Firing someone is never easy. Even when you know they’ve got to go, there’s always a chance the episode may turn sour. An ideal termination is like a no-fault divorce: Both parties simply agree things are over and walk away.
However, as with a divorce, there may be times when breaking it off with an employee isn’t a straightforward, clean departure. It’s crucial to handle an employee termination with great care to ensure your business maintains a strong reputation within the community and to protect your organization from possible legal action stemming from wrongful termination accusations.
We’ll share six indications that it’s time to let an employee go and explain how to terminate an employee ethically, legally and thoughtfully.
So how do you know if you should give your employee another chance or if it’s best to cut ties with that person altogether? Here are six signs that it may be time to terminate an employee.
A productive business is a successful business. If your business productivity is down, it may not be because an employee is slacking. However, reduced productivity is still a strong sign that something is wrong.
If a certain employee is constantly struggling more than others or frequently misses their deadlines, it may be a sign that they aren’t up to the job. Most companies allow for warnings and reminders in situations like this. However, if you’ve given an employee numerous chances and enacted a performance improvement plan that hasn’t panned out, it may be time to let that person go.
Some people thrive on office gossip, drama and pot stirring. This behavior creates a hostile and challenging work environment, leading to insubordination and a lack of trust. Over time, after constantly being pitted against one another, employees may have difficulty working together.
Unfortunately, some employees enjoy starting rumors, bad-mouthing management and finding ways to cause trouble. These people are toxic to your organization and are unlikely to change, regardless of how many warnings you give them.
If employees aren’t willing to train, pursue professional development or improve themselves to keep up with others, they’ll be left behind. Employees who can’t keep up will drag you down.
If they don’t want to fix their mistakes or work to improve issues stopping them from being valuable team members, then let them go. Sometimes, people do not have the business skills needed to push your organization ahead, which means they’re holding you back.
You can’t afford to keep someone around who is creating issues for your customers and vendors. According to Dixa, 39 percent of consumers won’t frequent a business after just one bad experience, and 95 percent will share their negative experience with others.
Most people won’t come directly to management to address a bad experience. If you hear about it, you’ve likely already lost business. You can’t let a problematic employee affect your bottom line.
Sometimes, employees unintentionally break the rules. However, if they’re consistently breaking rules even after being reprimanded, they just may not care. In some cases, you can institute a three-strikes policy. Other times, a single violation is enough to indicate the employee has to go.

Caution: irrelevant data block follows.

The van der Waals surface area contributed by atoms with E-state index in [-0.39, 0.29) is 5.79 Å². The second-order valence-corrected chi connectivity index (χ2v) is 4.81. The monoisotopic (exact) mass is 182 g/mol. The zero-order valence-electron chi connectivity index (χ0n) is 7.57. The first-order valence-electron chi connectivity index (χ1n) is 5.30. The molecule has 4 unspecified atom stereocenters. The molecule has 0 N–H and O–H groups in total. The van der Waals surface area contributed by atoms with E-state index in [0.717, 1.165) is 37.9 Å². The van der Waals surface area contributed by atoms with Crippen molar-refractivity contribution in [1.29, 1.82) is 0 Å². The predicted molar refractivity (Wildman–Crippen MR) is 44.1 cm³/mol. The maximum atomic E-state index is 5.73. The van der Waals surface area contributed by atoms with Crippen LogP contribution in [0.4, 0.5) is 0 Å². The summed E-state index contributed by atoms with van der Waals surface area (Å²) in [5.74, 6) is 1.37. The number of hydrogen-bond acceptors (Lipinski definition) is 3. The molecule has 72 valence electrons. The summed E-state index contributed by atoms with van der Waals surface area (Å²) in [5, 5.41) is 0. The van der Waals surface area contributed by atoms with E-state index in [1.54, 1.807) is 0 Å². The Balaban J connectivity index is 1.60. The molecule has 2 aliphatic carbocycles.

When it comes to criminal violations and safety offenses, no employee should be surprised that they’re getting fired. However, every employee should be well aware of your business’s policies and the penalties for breaking them. Examples of critical policy violations include weapons in the office, theft and substance abuse.
Occasional tardiness happens to everyone. However, when tardiness and workplace absenteeism happen repeatedly, you have a right to take action. While you should have a time-off policy, every absence costs you money, which hurts your business.
Here are five steps you can take to terminate an employee.
Before terminating an employee, you’ve likely given them ample opportunities to improve and stay with the company. It’s essential to document any issues that have arisen and how you handled them.
Every time there’s an incident, write down the date, what happened and any warnings you gave the employee. Written documentation proves you made every effort to work with the employee before firing them.
Once you’ve made the decision to terminate an employee, you must determine when their last day will be. The best time is usually toward the end of the day on Friday because it will be the least disruptive for them and your other employees. It also gives the person the weekend to process what happened and make plans for moving forward.
Ensure you conduct the exit interview in a private location to prevent interruptions by other employees. Firing an employee is a sensitive matter, so you want to give that person the privacy and respect they deserve.
Bring a checklist to your exit interview to stay focused and on-topic during the meeting. Explain why you’re terminating the person, and give specific examples to support your reasoning. You should also let them know what will happen to their healthcare, 401(k) plan and any other employee benefits the company provides.
Let the person you’re terminating ask questions, and answer them as honestly as possible. Everyone reacts to a termination differently, so let the person process the news how they need to. However, it’s best to avoid arguing or getting defensive.
Justin Walker contributed to this article.